Jobs and Careers - Wales 2012/13 - (Page 12)

foster care CARING AND SHARING We take a snapshot of a career in foster care... F oster care has traditionally been recognised as a way for people to better the lives of children by taking them into their own homes and looking after them. Foster carers share this responsibility of care with a local authority or the child’s parents, whether this is on a short- or long-term basis. It is a way of providing help and care to children whose parents are unable to look after them. All children deserve a loving home environment in which they can feel safe and where they are able to get away from at time serious problems, which could include domestic violence or drugs misuse. This rewarding opportunity is now being perceived as an opportunity for professionals to excel as well as bene t the lives of children. Children’s wellbeing obviously remains the impetus for the sector, but more and more people and organisations alike are realising the additional nancial gains of fostering. families for teenagers) attracting people to foster as a career is an intelligent way to help vulnerable children and decrease unemployment simultaneously. In addition, one of the most signi cant problems that fostering is confronting presently is that almost two-thirds of foster carers are over the age of 50. EARN AND LEARN As well as gaining transferable skills through foster care, you can study for a quali cation such as an NVQ (National Vocational Quali cation). The most appropriate NVQ for foster carers is The Level 3 Diploma for the Children and Young People’s Workforce, which allows you to develop your expertise in childcare. It’s not only personal development that can be bene ted by fostering: it can prove a remunerative career option. When starting out as a foster carer you have two options with whom you can progress, these being Independent Fostering Agencies (IFAs) and Local Authorities (LAs). They both provide allowances for carers that are designed to cover the cost of travel, food and clothes as well as a fee for the child or children you are caring for. The average allowance and fee provided by IFAs is around £380 per week. And so, the mutual bene ts of becoming a foster care professional to helpless children – and those looking for employment – makes it bene cial to all concerned. With a national shortage of foster carers – looking at the sector as an opportunity for career development ensures this societal issue can be recti ed to the advantage of many a jobseeker... This rewarding opportunity is now being perceived as an opportunity for professionals to excel as well as bene t the lives of children. RUNNING LOW With a national shortage in foster carers (for instance, a survey by the Fostering Network of 128 fostering services found that 98 per cent have a current shortage of foster The shortage of carers also means that there is less choice for social services to place children, resulting in many children being separated from their siblings or moved from home to home – which can be traumatic especially for already troubled children. The aim of foster care is to provide stability for children so by ensuring there are as many carers as possible means that they will be matched to a well-suited carer from the start. 11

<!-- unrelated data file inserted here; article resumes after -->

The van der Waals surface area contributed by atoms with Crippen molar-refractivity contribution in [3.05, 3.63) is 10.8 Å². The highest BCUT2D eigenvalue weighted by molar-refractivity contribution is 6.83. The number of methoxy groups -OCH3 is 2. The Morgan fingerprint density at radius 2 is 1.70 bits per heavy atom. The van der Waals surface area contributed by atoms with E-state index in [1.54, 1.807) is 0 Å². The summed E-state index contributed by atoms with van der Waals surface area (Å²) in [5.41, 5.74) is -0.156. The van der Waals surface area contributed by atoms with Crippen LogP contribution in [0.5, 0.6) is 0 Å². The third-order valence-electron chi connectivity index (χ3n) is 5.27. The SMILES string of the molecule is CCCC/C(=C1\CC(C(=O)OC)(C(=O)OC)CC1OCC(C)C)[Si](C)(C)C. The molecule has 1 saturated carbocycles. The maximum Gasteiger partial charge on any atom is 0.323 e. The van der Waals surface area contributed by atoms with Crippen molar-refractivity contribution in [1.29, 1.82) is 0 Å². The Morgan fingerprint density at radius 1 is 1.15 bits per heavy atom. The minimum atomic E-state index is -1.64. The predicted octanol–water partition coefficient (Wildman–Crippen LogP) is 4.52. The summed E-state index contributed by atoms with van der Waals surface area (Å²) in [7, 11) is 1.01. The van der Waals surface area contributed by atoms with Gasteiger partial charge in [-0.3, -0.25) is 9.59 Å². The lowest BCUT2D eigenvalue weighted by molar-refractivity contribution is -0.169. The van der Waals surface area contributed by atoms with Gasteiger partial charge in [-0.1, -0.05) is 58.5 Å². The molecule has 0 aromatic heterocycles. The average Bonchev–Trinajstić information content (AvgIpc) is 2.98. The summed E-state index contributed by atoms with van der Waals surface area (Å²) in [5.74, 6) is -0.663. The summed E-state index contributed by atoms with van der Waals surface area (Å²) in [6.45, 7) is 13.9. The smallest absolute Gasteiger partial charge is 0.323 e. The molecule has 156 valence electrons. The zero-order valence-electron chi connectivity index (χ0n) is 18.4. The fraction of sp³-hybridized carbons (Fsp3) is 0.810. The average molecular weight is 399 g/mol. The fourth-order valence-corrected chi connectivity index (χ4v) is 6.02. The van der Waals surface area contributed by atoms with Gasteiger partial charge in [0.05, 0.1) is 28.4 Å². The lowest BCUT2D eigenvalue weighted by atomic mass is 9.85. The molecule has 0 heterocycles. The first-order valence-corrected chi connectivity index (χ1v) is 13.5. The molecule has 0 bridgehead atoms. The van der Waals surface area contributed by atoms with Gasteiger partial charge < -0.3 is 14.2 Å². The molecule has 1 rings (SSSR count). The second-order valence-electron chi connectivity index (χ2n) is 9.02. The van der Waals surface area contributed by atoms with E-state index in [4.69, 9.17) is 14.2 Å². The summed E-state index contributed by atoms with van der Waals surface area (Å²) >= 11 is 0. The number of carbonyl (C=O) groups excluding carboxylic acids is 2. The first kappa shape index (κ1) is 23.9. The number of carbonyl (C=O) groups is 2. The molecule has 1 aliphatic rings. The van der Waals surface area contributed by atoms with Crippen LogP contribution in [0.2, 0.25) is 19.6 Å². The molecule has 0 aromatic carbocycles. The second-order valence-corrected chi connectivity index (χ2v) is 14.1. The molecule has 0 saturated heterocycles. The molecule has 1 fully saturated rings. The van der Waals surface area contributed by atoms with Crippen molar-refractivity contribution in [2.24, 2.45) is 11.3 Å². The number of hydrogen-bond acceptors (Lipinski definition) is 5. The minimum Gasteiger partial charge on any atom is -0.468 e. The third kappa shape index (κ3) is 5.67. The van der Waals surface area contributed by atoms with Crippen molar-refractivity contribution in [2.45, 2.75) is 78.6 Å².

Table of Contents for the Digital Edition of Jobs and Careers - Wales 2012/13


Jobs and Careers - Wales 2012/13